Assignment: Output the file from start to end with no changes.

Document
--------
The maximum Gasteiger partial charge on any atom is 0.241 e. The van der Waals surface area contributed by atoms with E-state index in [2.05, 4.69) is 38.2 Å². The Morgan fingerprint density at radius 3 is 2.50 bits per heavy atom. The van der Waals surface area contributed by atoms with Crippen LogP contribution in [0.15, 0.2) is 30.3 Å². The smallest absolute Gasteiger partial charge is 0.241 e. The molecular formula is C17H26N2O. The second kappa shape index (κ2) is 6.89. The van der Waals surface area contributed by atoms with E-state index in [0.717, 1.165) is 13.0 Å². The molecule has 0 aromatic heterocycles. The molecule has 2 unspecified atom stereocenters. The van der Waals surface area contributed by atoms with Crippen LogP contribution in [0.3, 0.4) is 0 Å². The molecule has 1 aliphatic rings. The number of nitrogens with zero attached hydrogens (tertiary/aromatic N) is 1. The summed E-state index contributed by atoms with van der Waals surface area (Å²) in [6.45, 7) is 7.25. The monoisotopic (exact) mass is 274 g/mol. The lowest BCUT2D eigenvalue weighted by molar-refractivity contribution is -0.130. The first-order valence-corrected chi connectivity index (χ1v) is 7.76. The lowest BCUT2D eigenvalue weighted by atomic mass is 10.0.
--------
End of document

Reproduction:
The maximum Gasteiger partial charge on any atom is 0.241 e. The van der Waals surface area contributed by atoms with E-state index in [2.05, 4.69) is 38.2 Å². The Morgan fingerprint density at radius 3 is 2.50 bits per heavy atom. The van der Waals surface area contributed by atoms with Crippen LogP contribution in [0.15, 0.2) is 30.3 Å². The smallest absolute Gasteiger partial charge is 0.241 e. The molecular formula is C17H26N2O. The second kappa shape index (κ2) is 6.89. The van der Waals surface area contributed by atoms with E-state index in [0.717, 1.165) is 13.0 Å². The molecule has 0 aromatic heterocycles. The molecule has 2 unspecified atom stereocenters. The van der Waals surface area contributed by atoms with Crippen LogP contribution in [0.3, 0.4) is 0 Å². The molecule has 1 aliphatic rings. The number of nitrogens with zero attached hydrogens (tertiary/aromatic N) is 1. The summed E-state index contributed by atoms with van der Waals surface area (Å²) in [6.45, 7) is 7.25. The monoisotopic (exact) mass is 274 g/mol. The lowest BCUT2D eigenvalue weighted by molar-refractivity contribution is -0.130. The first-order valence-corrected chi connectivity index (χ1v) is 7.76. The lowest BCUT2D eigenvalue weighted by atomic mass is 10.0.